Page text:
Updated Jun 7, 2024 - Science

Heat wave menacing Southwest to break records in more cities before easing

A man takes a photo of thermometer that shows 120 Fahrenheit (49 C) at the Furnace Creek Visitor Center in Death Valley today as extreme heat wave warming issued in California, United States on June 6, 2024.

A man takes a photo of a thermometer that shows 120° F (49°C) in Death Valley, California, on Thursday amid an extreme heat wave warning. Photo: Tayfun Coskun/Anadolu via Getty Images

"Dangerously hot" conditions may peak across portions of interior California, the Great Basin, the Southwest and South Texas on Friday. Still, extreme heat is likely to "plod" into next week, the National Weather Service warned.

The big picture: Heat alerts remain in effect for about 25 million people Friday, after widespread temperature records were tied or broken in California, Nevada and Arizona Thursday — including in Phoenix, where 11 people who were waiting in line to enter a Trump rally were hospitalized due to heat-related illnesses.

As temperatures reach 108 degrees Farenheit (42C), a woman is tended to for heat exhaustion as supporters line up before former US President and 2024 Republican presidential candidate Donald Trump participates in a town hall event at Dream City Church in Phoenix, Arizona, on June 6, 2024.
As the temperature reached 108°F, a woman was tended to for heat exhaustion as supporters lined up before former President Trump participated at a town hall event in Phoenix, Arizona, on Thursday. Photo: Jim Watson/AFP via Getty Images

By the numbers: The temperature in Phoenix reached a record daily high of 113°F on Thursday, according to the NWS. The 85°F overnight minimum temperature was a record for the date, at 9°F above average.

  • More records are likely to fall there Friday.
  • Numerous temperature records were broken across Nevada on Thursday — including in Death Valley, which hit 122°F, and Las Vegas, which reached 111°F. Las Vegas tied the earliest date for a reading of 110°F or higher.
  • New daily record highs set in California included 115°F in Needles and 111°F in Barstow, per the NWS.
  • Several Texas cities have also had a record-setting week — including in San Angelo, which hit a daily high of 111°F on Tuesday and which was still experiencing triple-digit temperatures on Thursday.

Threat level: Extreme heat is responsible for more deaths than any other weather event, per the NWS.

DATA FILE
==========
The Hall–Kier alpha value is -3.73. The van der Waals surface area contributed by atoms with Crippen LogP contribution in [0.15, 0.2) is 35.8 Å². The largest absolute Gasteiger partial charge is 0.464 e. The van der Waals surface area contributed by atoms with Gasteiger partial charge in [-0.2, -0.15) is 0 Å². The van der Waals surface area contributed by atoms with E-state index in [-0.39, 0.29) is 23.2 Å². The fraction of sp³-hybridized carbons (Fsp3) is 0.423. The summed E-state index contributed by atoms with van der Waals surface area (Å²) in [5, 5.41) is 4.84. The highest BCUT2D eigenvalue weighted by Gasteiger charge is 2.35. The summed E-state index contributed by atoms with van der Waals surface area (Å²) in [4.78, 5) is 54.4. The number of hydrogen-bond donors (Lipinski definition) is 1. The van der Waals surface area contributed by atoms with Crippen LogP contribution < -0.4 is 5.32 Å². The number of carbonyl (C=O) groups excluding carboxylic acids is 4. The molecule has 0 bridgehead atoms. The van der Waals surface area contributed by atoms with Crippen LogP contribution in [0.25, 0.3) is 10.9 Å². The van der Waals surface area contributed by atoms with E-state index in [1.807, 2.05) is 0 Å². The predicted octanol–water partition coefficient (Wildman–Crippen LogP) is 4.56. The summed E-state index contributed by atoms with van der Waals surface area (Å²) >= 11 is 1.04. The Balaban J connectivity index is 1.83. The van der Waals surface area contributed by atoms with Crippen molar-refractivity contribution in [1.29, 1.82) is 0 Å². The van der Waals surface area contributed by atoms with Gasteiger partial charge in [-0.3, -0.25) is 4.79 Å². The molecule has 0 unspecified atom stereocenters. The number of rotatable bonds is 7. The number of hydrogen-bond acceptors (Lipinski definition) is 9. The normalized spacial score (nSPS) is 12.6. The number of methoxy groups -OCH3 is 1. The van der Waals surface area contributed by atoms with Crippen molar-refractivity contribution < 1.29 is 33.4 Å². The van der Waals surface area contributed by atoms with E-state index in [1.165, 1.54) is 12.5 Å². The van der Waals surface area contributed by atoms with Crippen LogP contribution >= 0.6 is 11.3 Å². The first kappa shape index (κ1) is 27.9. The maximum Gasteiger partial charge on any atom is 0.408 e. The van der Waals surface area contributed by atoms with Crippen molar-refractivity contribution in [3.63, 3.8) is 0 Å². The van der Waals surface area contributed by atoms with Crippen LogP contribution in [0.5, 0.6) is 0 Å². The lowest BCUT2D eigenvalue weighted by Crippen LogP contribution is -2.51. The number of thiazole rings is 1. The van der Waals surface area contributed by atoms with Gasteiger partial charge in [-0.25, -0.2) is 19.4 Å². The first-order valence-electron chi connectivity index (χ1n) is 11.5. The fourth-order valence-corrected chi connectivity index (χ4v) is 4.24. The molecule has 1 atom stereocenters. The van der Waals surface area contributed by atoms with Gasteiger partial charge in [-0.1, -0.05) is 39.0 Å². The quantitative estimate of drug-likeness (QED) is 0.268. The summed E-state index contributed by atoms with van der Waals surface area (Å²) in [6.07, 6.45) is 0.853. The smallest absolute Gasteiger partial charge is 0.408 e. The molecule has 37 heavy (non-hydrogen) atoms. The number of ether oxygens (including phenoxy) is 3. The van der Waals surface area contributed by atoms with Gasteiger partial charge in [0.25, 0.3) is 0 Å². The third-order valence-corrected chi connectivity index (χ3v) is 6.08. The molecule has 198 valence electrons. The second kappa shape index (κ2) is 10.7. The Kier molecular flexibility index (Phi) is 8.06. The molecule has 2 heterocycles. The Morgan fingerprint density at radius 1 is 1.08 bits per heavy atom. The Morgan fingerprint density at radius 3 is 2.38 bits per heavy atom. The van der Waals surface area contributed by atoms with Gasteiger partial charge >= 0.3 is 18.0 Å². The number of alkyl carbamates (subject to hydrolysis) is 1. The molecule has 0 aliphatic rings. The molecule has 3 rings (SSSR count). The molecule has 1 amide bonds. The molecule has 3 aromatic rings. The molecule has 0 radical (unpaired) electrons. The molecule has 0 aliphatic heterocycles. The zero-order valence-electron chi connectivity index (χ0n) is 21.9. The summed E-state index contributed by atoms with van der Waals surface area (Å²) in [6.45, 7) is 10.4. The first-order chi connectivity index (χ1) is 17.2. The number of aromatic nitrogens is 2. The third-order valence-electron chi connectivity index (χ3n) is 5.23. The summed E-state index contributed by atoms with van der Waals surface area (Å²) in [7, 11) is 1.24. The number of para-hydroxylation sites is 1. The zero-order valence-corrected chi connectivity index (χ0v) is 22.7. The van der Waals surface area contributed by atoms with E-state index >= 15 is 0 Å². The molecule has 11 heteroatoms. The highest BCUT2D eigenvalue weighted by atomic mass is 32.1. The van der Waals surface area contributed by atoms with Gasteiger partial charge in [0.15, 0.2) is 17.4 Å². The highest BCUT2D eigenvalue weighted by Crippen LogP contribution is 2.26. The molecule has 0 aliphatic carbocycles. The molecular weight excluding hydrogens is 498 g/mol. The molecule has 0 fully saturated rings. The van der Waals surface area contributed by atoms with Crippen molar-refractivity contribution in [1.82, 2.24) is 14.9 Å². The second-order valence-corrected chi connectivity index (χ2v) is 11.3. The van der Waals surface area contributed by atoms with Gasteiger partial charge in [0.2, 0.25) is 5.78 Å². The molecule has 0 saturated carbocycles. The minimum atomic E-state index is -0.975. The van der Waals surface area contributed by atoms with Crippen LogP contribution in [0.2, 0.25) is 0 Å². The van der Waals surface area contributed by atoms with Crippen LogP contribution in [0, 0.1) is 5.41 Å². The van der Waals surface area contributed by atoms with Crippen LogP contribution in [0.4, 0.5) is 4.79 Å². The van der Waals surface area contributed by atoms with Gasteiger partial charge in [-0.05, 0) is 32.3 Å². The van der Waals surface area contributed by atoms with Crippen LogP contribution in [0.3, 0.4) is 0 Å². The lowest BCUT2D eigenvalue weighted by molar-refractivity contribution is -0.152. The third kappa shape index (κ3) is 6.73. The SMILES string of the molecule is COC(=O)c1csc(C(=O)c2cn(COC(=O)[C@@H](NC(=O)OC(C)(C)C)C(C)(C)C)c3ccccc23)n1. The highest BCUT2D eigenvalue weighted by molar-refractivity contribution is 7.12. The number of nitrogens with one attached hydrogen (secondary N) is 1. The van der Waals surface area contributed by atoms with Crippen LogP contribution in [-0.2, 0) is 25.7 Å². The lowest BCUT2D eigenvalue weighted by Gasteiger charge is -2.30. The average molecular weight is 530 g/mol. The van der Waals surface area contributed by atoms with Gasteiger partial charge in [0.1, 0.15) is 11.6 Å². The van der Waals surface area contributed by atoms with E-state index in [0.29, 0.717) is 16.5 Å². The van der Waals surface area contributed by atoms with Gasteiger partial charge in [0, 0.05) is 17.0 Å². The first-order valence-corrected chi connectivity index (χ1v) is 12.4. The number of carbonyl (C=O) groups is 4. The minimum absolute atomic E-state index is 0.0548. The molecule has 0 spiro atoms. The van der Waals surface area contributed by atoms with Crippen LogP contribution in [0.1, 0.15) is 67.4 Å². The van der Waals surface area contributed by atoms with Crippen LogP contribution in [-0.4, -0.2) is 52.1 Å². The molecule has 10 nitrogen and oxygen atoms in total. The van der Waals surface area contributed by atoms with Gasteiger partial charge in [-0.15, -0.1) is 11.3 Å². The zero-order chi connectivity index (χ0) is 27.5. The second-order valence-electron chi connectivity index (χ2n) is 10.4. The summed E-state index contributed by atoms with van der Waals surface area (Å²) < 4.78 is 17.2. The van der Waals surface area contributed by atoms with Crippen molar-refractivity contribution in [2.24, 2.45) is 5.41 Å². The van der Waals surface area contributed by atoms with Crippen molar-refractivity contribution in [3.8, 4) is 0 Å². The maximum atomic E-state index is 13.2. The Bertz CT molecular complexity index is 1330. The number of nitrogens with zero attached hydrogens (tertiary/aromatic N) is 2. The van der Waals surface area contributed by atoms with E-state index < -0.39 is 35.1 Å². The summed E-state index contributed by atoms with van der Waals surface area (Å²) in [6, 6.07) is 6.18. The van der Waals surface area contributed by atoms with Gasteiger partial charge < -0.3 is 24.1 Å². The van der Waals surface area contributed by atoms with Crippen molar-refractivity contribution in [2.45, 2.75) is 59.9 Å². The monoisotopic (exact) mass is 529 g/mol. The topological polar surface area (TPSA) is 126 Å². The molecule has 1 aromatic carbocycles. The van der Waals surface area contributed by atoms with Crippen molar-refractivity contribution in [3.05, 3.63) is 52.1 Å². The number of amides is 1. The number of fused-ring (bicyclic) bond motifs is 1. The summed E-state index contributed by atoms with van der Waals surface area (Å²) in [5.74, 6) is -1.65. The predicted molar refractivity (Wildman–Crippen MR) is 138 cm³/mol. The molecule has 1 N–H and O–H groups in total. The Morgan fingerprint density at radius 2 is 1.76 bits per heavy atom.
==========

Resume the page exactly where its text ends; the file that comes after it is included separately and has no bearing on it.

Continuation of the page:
• An AP analysis last week of CDC data found over 2,300 U.S. death certificates in 2023 noted excessive heat. As new temperature records are set, there are concerns 2024 could see even more heat-related deaths in the U.S.
  • There will be "little to no overnight relief from the heat" for those "without effective cooling and/or adequate hydration," said the NWS in a forecast discussion on Thursday.

Context: A heat dome that's smashed records across Mexico and Central America repeatedly broken for weeks and which expanded north and west into the U.S. is behind the record temperatures.

What's next: The heat is expected to ease somewhat after Friday in the Southwest, but it may not completely dissipate.

  • The heat dome associated with the heat began building across the Southwest on Tuesday and is forecast to peak in intensity Friday before "sliding off slowly toward the southern Plains during the next couple of days," per a NWS forecast discussion.
  • It's also expected to expand slightly northward into Oregon and Washington.
  • However, it may not be completely done influencing the weather across the Southwest in particular.

The intrigue: A NWS extended forecast discussion issued Friday morning found the heat dome will continue to cause "much warmer than average temperatures, but seemingly not quite as hot as in the short range period."

  • The heat next week is forecast to be most intense across the Great Basin, and eventually into the Rockies and Plains states, the NWS stated.
  • Some temperatures near at above 110°F may prove stubborn in the Southwest, however, the weather and climate agency noted.

Between the lines: Studies show climate change is causing heat waves to be more intense, longer-lasting and more frequent.

  • Attribution studies of specific extreme heat events, such as the deadly 2023 heat wave in the U.S. and Europe, have detected climate change's fingerprints.
  • One study last year found record heat in the U.S., Europe and Asia in July would have been "virtually impossible" without climate change.
  • The severity of the long-duration heat wave across Mexico has been linked to human-caused climate change. Some seasonal computer model projections show this heat dome could migrate to a more permanent position across the Southwest later in the summer.

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Editor's note: This article has been updated with new details throughout.

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